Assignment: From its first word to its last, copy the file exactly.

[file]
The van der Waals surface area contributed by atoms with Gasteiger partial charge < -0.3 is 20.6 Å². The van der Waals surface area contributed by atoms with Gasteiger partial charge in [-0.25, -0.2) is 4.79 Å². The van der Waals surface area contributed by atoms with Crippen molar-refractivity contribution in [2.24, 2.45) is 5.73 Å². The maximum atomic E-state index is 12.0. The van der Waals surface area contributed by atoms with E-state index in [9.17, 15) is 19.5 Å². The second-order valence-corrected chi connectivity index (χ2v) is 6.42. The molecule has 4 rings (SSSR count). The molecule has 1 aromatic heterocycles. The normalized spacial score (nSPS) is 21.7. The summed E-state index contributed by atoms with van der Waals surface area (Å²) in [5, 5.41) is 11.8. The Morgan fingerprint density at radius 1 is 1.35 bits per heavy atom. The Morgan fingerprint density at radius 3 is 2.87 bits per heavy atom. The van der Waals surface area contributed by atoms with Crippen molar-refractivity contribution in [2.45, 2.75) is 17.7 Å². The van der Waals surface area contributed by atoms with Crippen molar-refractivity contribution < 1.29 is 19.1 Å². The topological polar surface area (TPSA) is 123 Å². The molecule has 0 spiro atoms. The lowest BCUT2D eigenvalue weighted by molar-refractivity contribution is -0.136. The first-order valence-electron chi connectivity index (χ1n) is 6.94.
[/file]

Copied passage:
The van der Waals surface area contributed by atoms with Gasteiger partial charge < -0.3 is 20.6 Å². The van der Waals surface area contributed by atoms with Gasteiger partial charge in [-0.25, -0.2) is 4.79 Å². The van der Waals surface area contributed by atoms with Crippen molar-refractivity contribution in [2.24, 2.45) is 5.73 Å². The maximum atomic E-state index is 12.0. The van der Waals surface area contributed by atoms with E-state index in [9.17, 15) is 19.5 Å². The second-order valence-corrected chi connectivity index (χ2v) is 6.42. The molecule has 4 rings (SSSR count). The molecule has 1 aromatic heterocycles. The normalized spacial score (nSPS) is 21.7. The summed E-state index contributed by atoms with van der Waals surface area (Å²) in [5, 5.41) is 11.8. The Morgan fingerprint density at radius 1 is 1.35 bits per heavy atom. The Morgan fingerprint density at radius 3 is 2.87 bits per heavy atom. The van der Waals surface area contributed by atoms with Crippen molar-refractivity contribution in [2.45, 2.75) is 17.7 Å². The van der Waals surface area contributed by atoms with Crippen molar-refractivity contribution < 1.29 is 19.1 Å². The topological polar surface area (TPSA) is 123 Å². The molecule has 0 spiro atoms. The lowest BCUT2D eigenvalue weighted by molar-refractivity contribution is -0.136. The first-order valence-electron chi connectivity index (χ1n) is 6.94.